A survey earlier this year by Sun Life Canada found that a sizeable minority – 27.2% of respondents said, “No, it does not matter if I die in debt.” Shocking, to say the least! So what happens if you die in debt?
There are three types of creditors: preferred creditors (ie. Canada Revenue Agency), secured creditors (ie. like a financial institution that’s holding your mortgage loan), and general or unsecured creditors (everybody else ie. utility companies, credit cards etc.). Preferred creditors get paid first, followed by secured creditors and then unsecured creditors.
Under law all of your creditors are paid out of your estate before any of your beneficiaries are paid out.
If there are insufficient assets to pay off all creditors then some would have to absorb a loss. Let’s say a deceased party has enough to pay off preferred and secured creditors in full, but has only $40,000.00 remaining in the estate to pay off $80,000.00 in general or unsecured creditors. In such a case general creditors would be settled out on a pro-rata basis at 50 cents on the dollar. These rules apply whether the deceased party has a will or not.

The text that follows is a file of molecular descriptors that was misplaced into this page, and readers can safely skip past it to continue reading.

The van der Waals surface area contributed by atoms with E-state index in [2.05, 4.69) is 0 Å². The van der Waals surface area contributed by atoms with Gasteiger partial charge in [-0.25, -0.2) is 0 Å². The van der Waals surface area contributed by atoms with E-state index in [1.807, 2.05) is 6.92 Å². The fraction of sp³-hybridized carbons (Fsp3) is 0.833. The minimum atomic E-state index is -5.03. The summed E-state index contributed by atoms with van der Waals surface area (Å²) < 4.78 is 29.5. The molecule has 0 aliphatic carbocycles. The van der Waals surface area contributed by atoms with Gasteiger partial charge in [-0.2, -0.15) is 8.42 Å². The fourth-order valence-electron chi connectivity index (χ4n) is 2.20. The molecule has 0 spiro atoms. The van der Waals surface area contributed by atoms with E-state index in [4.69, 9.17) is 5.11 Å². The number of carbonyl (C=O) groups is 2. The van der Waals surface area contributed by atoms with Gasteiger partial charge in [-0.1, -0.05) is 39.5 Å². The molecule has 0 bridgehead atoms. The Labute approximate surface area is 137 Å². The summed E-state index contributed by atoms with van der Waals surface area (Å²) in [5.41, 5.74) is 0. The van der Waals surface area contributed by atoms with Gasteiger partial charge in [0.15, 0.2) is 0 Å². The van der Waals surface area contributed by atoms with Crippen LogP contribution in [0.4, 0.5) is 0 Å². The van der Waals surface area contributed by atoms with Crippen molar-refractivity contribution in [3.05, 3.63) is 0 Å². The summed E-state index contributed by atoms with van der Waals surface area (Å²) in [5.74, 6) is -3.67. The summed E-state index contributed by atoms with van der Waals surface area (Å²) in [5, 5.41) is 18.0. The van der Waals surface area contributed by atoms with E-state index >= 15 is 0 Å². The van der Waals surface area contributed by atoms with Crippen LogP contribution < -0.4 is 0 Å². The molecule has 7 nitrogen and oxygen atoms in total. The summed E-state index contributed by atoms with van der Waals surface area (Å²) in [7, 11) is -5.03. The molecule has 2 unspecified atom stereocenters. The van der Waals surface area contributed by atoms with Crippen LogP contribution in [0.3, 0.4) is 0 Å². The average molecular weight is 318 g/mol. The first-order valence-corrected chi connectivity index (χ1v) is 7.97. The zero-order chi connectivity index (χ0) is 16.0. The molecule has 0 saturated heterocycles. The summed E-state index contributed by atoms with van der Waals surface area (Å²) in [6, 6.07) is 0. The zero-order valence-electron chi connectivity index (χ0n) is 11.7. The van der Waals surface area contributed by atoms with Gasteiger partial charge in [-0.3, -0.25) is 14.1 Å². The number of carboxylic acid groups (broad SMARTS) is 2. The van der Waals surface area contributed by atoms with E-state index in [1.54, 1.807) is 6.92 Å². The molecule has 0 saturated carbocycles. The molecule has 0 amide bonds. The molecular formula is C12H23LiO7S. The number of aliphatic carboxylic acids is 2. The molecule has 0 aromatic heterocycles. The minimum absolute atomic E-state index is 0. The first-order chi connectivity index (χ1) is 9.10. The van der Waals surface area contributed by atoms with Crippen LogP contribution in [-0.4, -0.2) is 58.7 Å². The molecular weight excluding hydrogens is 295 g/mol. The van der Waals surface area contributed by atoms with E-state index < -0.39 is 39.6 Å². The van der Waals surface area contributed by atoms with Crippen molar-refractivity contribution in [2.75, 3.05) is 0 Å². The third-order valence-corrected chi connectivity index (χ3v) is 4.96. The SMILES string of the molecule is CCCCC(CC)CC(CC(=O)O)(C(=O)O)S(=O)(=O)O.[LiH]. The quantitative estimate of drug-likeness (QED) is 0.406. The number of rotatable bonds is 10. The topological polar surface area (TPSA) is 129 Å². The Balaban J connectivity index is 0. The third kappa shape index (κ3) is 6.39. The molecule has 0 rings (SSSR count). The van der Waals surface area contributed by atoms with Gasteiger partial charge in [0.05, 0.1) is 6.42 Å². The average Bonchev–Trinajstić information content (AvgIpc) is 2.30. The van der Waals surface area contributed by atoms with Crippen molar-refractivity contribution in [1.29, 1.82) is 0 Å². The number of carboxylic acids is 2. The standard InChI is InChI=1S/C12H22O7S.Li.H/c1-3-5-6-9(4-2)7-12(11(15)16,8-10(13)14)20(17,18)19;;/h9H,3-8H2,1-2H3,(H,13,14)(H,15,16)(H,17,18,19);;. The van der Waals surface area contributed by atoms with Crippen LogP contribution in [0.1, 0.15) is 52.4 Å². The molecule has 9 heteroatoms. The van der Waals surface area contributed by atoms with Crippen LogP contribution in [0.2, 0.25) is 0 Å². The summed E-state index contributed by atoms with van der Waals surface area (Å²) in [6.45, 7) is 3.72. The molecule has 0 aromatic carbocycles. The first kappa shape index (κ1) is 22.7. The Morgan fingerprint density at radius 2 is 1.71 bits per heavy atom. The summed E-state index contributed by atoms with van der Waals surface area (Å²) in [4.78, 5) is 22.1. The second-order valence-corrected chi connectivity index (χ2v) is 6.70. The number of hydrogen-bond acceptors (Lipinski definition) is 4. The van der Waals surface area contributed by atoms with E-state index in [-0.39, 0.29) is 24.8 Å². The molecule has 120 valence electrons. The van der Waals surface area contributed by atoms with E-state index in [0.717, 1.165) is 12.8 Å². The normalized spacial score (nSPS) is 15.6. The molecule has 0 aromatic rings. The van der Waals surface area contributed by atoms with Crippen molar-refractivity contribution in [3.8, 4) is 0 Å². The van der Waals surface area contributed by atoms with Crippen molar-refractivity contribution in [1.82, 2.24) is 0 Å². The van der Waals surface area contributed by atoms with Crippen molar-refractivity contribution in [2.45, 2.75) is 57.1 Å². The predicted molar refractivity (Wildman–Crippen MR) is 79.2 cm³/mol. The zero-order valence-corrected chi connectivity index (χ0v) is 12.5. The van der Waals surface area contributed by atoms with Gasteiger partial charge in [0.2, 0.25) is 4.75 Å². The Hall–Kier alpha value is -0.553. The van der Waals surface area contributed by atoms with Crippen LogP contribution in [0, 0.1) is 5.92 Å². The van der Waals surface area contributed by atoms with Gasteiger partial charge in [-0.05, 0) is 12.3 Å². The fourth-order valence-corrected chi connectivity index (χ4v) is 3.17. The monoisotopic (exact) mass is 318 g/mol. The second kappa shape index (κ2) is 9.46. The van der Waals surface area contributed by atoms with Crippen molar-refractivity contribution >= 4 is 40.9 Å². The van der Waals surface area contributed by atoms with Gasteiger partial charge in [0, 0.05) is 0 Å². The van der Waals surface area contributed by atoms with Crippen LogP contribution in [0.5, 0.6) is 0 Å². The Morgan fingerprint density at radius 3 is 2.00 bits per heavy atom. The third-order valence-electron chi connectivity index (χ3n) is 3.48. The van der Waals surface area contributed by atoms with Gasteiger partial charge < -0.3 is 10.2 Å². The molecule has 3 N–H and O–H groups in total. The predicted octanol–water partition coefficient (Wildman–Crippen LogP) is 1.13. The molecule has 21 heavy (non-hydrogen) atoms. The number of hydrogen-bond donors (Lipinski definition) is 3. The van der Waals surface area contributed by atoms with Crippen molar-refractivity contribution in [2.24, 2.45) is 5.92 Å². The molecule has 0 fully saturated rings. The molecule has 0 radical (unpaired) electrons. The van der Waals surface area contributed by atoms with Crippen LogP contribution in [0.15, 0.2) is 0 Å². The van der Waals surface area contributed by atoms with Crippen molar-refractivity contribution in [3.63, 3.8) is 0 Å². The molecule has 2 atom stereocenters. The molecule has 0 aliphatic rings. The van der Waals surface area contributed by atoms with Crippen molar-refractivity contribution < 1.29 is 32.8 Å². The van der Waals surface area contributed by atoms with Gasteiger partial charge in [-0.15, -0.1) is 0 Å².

So does it matter if you die in debt? It does if your goal is to leave something for your beneficiaries you’ve named in your will or, if it’s one of your life principles to not force your unsecured creditors to take a “haircut” on the amount your leave owing them.